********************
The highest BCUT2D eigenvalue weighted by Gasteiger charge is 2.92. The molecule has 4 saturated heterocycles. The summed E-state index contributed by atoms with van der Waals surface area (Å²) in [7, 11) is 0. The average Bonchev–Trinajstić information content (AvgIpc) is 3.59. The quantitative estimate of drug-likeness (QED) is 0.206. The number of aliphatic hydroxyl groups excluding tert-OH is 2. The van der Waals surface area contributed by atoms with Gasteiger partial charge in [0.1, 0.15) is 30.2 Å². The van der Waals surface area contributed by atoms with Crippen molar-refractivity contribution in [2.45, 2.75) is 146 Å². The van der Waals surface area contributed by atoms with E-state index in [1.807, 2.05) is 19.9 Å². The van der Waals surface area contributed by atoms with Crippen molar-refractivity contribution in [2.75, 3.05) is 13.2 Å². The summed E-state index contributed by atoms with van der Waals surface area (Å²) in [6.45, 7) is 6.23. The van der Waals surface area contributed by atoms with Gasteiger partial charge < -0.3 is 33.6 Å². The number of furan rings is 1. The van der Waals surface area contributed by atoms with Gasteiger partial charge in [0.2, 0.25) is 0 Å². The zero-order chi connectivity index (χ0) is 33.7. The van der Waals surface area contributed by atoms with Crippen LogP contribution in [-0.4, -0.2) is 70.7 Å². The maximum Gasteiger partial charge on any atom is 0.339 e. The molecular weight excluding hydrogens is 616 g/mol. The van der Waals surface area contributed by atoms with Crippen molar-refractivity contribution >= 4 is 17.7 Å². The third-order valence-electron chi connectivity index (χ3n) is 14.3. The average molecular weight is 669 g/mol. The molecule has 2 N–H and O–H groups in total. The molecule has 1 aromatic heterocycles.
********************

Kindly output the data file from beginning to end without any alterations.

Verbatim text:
The highest BCUT2D eigenvalue weighted by Gasteiger charge is 2.92. The molecule has 4 saturated heterocycles. The summed E-state index contributed by atoms with van der Waals surface area (Å²) in [7, 11) is 0. The average Bonchev–Trinajstić information content (AvgIpc) is 3.59. The quantitative estimate of drug-likeness (QED) is 0.206. The number of aliphatic hydroxyl groups excluding tert-OH is 2. The van der Waals surface area contributed by atoms with Gasteiger partial charge in [0.1, 0.15) is 30.2 Å². The van der Waals surface area contributed by atoms with Crippen molar-refractivity contribution in [2.45, 2.75) is 146 Å². The van der Waals surface area contributed by atoms with E-state index in [1.807, 2.05) is 19.9 Å². The van der Waals surface area contributed by atoms with Crippen molar-refractivity contribution in [2.75, 3.05) is 13.2 Å². The summed E-state index contributed by atoms with van der Waals surface area (Å²) in [6.45, 7) is 6.23. The van der Waals surface area contributed by atoms with Gasteiger partial charge < -0.3 is 33.6 Å². The number of furan rings is 1. The van der Waals surface area contributed by atoms with Gasteiger partial charge in [0.2, 0.25) is 0 Å². The zero-order chi connectivity index (χ0) is 33.7. The van der Waals surface area contributed by atoms with Crippen LogP contribution in [-0.4, -0.2) is 70.7 Å². The maximum Gasteiger partial charge on any atom is 0.339 e. The molecular weight excluding hydrogens is 616 g/mol. The van der Waals surface area contributed by atoms with Crippen molar-refractivity contribution >= 4 is 17.7 Å². The third-order valence-electron chi connectivity index (χ3n) is 14.3. The average molecular weight is 669 g/mol. The molecule has 2 N–H and O–H groups in total. The molecule has 1 aromatic heterocycles.